Research Highlights
Allison Sutton

$3.95
Journal of the Dermatology Nurses' Association
August 2010 
Volume 2  Number 4
Pages 177 - 179
 
  PDF Version Available!

ABSTRACT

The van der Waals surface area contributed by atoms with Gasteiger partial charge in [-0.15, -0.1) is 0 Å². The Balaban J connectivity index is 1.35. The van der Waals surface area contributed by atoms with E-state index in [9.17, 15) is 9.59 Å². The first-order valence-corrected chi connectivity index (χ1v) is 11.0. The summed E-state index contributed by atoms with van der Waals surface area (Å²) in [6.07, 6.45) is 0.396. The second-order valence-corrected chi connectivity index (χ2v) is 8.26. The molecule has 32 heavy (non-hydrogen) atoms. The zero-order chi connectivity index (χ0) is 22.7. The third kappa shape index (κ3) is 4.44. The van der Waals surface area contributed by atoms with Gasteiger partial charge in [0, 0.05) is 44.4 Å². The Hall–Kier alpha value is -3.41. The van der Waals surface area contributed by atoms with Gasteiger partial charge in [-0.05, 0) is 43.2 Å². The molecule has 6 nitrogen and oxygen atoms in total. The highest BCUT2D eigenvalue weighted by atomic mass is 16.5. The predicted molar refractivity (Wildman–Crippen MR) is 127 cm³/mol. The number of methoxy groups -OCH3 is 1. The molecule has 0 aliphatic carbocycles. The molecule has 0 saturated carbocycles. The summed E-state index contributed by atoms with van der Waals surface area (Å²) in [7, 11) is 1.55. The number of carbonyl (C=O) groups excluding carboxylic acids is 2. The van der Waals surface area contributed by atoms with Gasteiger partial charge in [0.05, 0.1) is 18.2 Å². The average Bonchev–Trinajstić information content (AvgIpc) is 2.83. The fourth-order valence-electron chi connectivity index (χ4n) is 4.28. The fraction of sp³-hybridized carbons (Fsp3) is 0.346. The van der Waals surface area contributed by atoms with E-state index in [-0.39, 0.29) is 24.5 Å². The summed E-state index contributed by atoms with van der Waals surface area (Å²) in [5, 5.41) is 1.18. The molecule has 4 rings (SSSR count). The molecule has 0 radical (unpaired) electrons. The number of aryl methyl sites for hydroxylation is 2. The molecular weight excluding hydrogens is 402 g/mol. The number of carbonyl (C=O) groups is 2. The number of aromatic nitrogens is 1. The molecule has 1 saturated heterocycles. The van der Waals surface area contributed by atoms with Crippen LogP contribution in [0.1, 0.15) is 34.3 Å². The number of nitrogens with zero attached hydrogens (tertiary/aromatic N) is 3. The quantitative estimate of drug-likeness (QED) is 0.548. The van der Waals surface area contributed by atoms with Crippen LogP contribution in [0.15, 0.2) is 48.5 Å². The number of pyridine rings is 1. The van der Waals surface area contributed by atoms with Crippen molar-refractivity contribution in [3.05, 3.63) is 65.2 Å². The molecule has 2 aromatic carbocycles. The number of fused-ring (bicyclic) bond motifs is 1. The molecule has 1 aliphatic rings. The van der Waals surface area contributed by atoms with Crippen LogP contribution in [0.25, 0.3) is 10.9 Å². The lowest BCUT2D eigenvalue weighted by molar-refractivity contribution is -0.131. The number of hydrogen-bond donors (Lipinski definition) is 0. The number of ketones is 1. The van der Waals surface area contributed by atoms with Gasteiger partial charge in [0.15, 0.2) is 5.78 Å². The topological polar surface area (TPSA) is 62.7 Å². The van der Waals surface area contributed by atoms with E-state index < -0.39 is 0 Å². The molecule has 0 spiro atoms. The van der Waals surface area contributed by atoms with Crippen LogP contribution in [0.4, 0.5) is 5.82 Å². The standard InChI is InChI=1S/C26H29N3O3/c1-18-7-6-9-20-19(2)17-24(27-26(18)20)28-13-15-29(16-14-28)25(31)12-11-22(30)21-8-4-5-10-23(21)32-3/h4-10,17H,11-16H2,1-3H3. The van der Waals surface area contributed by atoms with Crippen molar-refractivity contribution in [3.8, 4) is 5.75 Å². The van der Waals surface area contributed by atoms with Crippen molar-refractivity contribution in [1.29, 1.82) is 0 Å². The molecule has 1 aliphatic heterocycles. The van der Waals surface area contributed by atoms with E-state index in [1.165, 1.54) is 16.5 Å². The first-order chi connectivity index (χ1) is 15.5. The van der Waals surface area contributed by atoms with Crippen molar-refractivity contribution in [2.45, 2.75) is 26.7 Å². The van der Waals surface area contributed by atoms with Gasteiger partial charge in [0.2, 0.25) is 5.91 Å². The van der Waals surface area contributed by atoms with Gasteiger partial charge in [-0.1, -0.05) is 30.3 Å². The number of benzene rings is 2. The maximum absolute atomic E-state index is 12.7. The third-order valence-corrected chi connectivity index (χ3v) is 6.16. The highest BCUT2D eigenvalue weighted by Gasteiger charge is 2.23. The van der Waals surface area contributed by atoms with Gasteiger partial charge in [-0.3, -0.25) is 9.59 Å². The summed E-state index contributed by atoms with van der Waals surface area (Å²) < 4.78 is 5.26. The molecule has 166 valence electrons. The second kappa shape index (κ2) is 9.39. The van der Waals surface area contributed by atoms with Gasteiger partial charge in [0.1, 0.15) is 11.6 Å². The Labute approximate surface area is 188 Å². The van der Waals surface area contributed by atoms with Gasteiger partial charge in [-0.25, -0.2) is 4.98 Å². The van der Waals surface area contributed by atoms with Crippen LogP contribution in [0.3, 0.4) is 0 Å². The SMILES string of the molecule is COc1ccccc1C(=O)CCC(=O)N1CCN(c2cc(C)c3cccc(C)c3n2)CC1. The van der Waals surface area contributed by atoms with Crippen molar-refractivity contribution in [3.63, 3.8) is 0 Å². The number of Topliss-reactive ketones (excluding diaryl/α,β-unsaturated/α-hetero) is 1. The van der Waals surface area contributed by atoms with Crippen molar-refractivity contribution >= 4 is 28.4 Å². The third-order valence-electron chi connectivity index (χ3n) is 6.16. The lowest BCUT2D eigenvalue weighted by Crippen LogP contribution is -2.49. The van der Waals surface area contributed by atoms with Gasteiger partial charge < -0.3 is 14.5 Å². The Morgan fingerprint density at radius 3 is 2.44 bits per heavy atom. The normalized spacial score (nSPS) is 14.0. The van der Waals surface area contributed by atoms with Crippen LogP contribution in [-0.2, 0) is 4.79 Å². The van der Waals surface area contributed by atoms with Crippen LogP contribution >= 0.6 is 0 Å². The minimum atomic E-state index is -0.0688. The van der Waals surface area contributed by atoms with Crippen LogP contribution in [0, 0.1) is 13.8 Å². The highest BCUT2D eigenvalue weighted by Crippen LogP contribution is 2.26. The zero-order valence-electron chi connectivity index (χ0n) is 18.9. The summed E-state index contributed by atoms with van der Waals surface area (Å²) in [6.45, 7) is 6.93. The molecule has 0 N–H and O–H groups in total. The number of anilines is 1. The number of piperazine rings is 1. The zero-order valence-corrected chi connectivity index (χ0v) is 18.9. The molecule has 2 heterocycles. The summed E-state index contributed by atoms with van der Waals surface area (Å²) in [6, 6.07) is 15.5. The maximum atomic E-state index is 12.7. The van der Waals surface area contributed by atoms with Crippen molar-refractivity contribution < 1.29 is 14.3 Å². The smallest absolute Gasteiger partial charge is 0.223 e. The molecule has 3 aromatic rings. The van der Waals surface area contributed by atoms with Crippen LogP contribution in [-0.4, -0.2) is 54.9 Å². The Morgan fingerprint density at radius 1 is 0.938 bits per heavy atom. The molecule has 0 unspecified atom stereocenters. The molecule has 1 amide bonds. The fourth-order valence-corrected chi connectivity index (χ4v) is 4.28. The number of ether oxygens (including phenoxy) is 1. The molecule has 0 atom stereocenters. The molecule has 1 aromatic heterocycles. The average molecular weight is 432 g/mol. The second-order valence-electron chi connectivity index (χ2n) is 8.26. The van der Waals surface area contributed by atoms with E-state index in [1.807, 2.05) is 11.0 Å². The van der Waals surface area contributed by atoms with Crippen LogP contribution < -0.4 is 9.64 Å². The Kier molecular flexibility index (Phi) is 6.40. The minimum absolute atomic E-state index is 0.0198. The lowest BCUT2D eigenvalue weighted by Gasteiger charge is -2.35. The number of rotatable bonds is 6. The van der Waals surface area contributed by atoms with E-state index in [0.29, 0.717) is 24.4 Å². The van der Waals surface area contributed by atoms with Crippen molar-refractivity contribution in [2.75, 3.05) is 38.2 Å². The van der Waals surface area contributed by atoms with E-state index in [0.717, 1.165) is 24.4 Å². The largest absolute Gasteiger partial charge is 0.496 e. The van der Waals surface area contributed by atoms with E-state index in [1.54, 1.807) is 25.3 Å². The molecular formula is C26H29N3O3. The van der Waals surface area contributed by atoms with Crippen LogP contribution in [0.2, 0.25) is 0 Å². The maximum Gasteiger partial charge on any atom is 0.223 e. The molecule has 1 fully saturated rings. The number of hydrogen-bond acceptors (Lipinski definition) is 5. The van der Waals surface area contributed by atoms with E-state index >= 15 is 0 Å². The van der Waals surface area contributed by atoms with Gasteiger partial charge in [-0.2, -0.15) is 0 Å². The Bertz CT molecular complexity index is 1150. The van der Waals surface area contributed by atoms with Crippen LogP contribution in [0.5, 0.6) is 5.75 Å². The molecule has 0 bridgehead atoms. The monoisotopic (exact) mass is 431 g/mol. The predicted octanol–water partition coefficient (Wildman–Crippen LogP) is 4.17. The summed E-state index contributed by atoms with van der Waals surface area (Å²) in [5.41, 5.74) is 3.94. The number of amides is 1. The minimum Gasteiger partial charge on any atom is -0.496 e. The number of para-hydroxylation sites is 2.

Manunza F, Syed S, Laguda B, Linward J, Kennedy H, Gholam K, et al. (2010). Propranolol for complicated infantile haemangiomas: A case series of 30 infants. British Journal of Dermatology, 162, 466-468.Infantile hemangiomas are benign proliferations of blood vessels. They are the most common tumor of infancy. The natural history of this benign tumor consists of a proliferative phase lasting several months followed by involution. Most untreated hemangiomas resolve by 7 to 9 years of age, if not earlier. Most hemangiomas require little or no treatment intervention; however, certain hemangiomas can be problematic because of their size, location, or propensity to ulcerate. For hemangiomas that require treatment, the mainstay of therapy until recently has consisted of high-dose, long-term, systemic corticosteroids. Although this therapy is often successful in the treatment of hemangiomas, it has the potential for significant adverse effects. Recently, propranolol, a nonselective beta-blocker, has been used successfully in the treatment of complicated infantile hemangiomas.In this case series, 30 infants were identified with infantile hemangiomas complicated by visual compromise, partial nasal obstruction, subglottic location with potential for airway compromise, ulceration, or large size on the face. All patients were treated with propranolol. Nine infants had an inadequate previous response to systemic corticosteroids. Two infants were started on propranolol and prednisolone at the same time.Propranolol was given at an initial dose of 1 mg/kg/day divided into three doses, and this dose was increased after 1 week to 2 mg/kg/day. The infants were seen every 4 weeks, and the dose of propranolol was adjusted on the basis of their current weight. Nineteen infants were treated for a period of 3.5 to 15 months, and 11 had ongoing treatment over 5 to 15 months.All of the hemangiomas stopped growing and became paler and softer. In 26 of 30 infants, the response was noted within

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